It's -- he lives in a world that is still a child's world. He never had a childhood. The one thing that struck me that he said was that when I was a kid and I would pass a playground and see kids out there playing, I had to go into the studio. From the time he was 7, 8 years old, he's been the breadwinner for his family. So he now has re-created this world of fantasy where he can be a child.

Well, that's not a real world. It's not a real world, but it's his world.

KING: Sad or what?

BRADLEY: I think it's sad because it's not real. And I think, in some ways, Michael is out of touch with reality, and I don't think he has people around him who can say, Michael, can't do this. Michael, you can't do that. Michael, you can't say this. You know, I think he has been so big for so long that he can do whatever he wants to do.

KING: We'll be right back with more of Ed Bradley. We'll be including your phone calls. Ed Bradley, the co-editor of "60 Minutes." Ed had quintuple bypass surgery. We're going to ask him about that, too. Don't go away.


BRADLEY: What is your response to the allegations that were brought by the district attorney in Santa Barbara, that you molested this boy?

JACKSON: Totally false. Before I would hurt a child, I would slit my wrists. I would never hurt a child. It's totally false. I was outraged. I could never do something like that.



KING: We're back with Ed Bradley. We just saw the scene of Michael Jackson at his arraignment. What did you make of that?

BRADLEY: Well, he certainly recovered from the time I interviewed him, when he said he could barely move his arm. I mean, he jumped up on the car and did a little dance there. I don't think you'll see that again. I think that's the first time that someone said, you can't do this. You can't have a party after this.

KING: Did you suspect -- did you come away with any opinion?

BRADLEY: I came away not convinced that he is a pedophile. I think that that's something that only a jury can decide. They have to look at the evidence, and I haven't seen all the evidence. But I came away not convinced that he is a pedophile, but convinced that he doesn't make sound decisions. That having already been accused in 1992, got to be extra careful about what it is that you do and not allow yourself to be put in a position where you could be accused again.

KING: But here's someone who makes sound business decisions, right? In fact, some people said he's kind of a genius.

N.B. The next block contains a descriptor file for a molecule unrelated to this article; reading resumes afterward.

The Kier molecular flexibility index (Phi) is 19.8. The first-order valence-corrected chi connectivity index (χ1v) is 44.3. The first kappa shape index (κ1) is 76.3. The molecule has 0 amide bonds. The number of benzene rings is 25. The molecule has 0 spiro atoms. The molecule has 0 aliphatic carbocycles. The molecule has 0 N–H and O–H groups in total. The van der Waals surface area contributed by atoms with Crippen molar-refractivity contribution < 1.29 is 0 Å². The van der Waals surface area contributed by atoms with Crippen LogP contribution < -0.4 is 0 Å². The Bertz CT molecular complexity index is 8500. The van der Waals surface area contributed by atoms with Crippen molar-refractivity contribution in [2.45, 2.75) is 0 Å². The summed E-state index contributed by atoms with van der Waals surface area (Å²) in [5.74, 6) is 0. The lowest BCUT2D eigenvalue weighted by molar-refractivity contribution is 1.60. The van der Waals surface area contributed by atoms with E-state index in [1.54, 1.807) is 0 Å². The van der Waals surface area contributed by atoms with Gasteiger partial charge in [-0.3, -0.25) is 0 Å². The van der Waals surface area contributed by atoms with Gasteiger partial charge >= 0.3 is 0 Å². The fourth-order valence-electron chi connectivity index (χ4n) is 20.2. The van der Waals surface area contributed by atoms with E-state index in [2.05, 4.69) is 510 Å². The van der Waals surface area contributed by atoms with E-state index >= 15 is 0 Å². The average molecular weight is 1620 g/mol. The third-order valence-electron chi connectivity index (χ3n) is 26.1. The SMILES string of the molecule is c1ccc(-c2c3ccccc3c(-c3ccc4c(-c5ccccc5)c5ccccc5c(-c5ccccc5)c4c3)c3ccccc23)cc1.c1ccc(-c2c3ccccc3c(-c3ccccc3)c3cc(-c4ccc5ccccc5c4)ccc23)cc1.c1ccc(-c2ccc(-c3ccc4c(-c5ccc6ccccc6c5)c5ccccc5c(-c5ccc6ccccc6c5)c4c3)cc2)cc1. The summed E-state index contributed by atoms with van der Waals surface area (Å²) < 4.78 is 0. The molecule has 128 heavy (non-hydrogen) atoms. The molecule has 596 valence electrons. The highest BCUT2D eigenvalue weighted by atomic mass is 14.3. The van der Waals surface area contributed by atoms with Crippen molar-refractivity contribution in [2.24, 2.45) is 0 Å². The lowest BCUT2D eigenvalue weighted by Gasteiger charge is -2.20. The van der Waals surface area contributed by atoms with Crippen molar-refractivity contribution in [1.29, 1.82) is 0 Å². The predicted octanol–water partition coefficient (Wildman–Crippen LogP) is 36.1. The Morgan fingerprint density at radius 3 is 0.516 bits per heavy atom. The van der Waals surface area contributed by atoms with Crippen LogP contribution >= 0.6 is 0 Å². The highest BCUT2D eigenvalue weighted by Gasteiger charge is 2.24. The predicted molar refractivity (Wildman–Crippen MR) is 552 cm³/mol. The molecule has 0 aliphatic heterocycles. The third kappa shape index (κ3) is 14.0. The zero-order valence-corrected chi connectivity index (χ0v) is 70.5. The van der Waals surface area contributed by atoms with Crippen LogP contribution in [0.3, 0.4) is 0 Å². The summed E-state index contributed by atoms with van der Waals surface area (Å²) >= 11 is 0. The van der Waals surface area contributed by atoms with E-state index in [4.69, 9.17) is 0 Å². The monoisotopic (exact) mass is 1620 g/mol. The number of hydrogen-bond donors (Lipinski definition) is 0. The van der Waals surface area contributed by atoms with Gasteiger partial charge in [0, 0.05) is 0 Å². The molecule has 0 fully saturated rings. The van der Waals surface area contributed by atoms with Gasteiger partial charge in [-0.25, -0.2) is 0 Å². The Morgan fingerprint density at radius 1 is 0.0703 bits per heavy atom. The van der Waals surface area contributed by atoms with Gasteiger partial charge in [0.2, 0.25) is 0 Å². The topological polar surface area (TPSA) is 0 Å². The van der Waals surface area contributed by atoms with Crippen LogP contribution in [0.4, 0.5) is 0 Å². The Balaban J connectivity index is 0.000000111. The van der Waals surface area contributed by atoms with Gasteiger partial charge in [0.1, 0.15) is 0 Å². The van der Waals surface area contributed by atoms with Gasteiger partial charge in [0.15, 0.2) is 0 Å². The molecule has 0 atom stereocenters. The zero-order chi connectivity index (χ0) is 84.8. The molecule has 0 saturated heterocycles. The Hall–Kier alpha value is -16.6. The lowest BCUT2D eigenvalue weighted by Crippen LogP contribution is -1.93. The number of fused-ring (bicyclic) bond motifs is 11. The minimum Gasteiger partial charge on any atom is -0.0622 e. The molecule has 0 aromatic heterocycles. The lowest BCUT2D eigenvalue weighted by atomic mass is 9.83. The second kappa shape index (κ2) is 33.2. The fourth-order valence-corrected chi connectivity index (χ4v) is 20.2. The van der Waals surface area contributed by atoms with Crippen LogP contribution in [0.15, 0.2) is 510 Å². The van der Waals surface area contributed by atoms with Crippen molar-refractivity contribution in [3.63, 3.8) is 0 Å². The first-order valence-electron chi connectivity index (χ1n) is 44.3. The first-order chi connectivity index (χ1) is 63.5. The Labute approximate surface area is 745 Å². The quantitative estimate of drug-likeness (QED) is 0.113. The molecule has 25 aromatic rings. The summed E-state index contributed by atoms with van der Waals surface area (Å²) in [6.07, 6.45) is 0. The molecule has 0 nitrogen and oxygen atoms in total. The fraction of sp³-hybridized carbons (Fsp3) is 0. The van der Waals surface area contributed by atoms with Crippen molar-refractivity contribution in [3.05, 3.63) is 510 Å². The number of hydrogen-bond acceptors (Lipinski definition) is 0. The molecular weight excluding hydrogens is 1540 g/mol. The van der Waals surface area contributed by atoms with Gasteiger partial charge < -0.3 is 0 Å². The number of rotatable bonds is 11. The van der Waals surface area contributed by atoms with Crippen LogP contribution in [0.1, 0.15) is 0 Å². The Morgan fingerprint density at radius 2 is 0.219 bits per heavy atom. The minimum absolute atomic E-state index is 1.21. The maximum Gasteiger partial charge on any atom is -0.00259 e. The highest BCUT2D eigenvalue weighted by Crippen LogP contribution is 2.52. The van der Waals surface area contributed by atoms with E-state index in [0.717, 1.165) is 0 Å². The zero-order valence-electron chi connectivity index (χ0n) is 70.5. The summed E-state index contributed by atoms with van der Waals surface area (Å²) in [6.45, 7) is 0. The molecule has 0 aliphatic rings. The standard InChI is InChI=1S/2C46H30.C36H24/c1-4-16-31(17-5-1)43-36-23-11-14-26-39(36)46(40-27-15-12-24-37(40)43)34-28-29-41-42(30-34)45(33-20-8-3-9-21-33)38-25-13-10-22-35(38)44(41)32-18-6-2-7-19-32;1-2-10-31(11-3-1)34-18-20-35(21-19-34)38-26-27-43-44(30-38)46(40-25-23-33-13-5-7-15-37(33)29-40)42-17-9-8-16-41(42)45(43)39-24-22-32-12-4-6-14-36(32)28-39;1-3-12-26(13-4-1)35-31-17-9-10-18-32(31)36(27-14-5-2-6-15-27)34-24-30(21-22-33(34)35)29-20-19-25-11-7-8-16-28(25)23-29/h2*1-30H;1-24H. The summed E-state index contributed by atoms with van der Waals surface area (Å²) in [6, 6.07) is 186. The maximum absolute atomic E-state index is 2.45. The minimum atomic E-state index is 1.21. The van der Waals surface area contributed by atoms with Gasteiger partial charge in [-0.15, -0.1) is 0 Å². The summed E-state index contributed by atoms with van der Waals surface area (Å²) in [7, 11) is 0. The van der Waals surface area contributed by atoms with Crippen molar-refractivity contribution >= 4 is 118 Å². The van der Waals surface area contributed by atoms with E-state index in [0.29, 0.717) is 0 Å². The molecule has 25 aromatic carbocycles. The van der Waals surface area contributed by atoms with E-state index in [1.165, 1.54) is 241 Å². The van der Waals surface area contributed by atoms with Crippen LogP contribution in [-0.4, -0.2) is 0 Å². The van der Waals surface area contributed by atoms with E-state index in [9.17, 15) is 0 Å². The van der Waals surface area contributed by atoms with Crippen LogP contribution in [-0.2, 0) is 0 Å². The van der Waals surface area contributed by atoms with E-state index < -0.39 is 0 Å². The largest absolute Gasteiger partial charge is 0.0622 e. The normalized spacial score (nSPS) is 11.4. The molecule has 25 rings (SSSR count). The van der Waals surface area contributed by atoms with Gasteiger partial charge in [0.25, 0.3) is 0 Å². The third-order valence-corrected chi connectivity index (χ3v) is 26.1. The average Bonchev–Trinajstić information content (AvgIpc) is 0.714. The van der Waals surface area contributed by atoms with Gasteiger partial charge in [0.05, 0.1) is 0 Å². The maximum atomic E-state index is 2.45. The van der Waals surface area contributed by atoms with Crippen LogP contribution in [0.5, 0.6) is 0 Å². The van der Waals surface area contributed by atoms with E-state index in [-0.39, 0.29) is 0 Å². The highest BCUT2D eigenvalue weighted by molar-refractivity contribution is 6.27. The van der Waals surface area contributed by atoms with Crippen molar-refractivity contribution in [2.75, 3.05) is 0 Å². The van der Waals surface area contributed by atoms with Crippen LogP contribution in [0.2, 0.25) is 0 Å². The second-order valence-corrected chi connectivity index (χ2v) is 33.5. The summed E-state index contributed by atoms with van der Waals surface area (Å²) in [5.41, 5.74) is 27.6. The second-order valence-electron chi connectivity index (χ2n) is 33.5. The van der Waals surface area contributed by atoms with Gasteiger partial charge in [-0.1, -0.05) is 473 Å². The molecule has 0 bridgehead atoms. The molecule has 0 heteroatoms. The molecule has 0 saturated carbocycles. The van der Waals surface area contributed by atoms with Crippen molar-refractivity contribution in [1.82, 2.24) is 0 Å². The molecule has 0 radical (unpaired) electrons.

BRADLEY: Well, there are some people who say he doesn't make sound business decisions. There are some people who say that not that he's broke, but that he has trouble funding his operation. If you look at his sources of income, he doesn't make the money from touring that he used to make, because he doesn't tour. He doesn't make the money from CD sales that he used to make, because his CDs sell only a fraction of what they sold before. I don't think he makes the money from his publishing business. I mean, he owns the Beatles catalogue and all that, because, my understanding is, that part of that has been put up as collateral for loans.

KING: Do you like him?

BRADLEY: I don't dislike him. I mean, yeah, I mean, I don't -- I feel sorry for him more than anything else. I feel sorry that he didn't have more of a normal life. And that somewhere along the line, as an adult, someone didn't, you know, as we used to say, smack him upside the head and say, Michael, you can't do this.

KING: Jermane has mentioned the black aspect. And you're a black journalist. Do you see any of that in this?

BRADLEY: No, I don't, no. KING: We're going to take a break, come back. We'll go to your calls for Ed Bradley. I am going to ask him about his surgery, same surgery I had many moons ago. He just had it. Look pretty good, by the way...

BRADLEY: Thank you very much.

KING: ... considering. And we'll be right back with lots more to go with Ed Bradley. Don't go away.


KING: We're back with Ed Bradley on this edition of LARRY KING LIVE.

Kathie Lee Gifford tomorrow night. We're going take our first calls, then we'll get to more calls.

I want to ask Ed about his surgery, but I've had this gentleman on hold for a while, so I'll grab it now.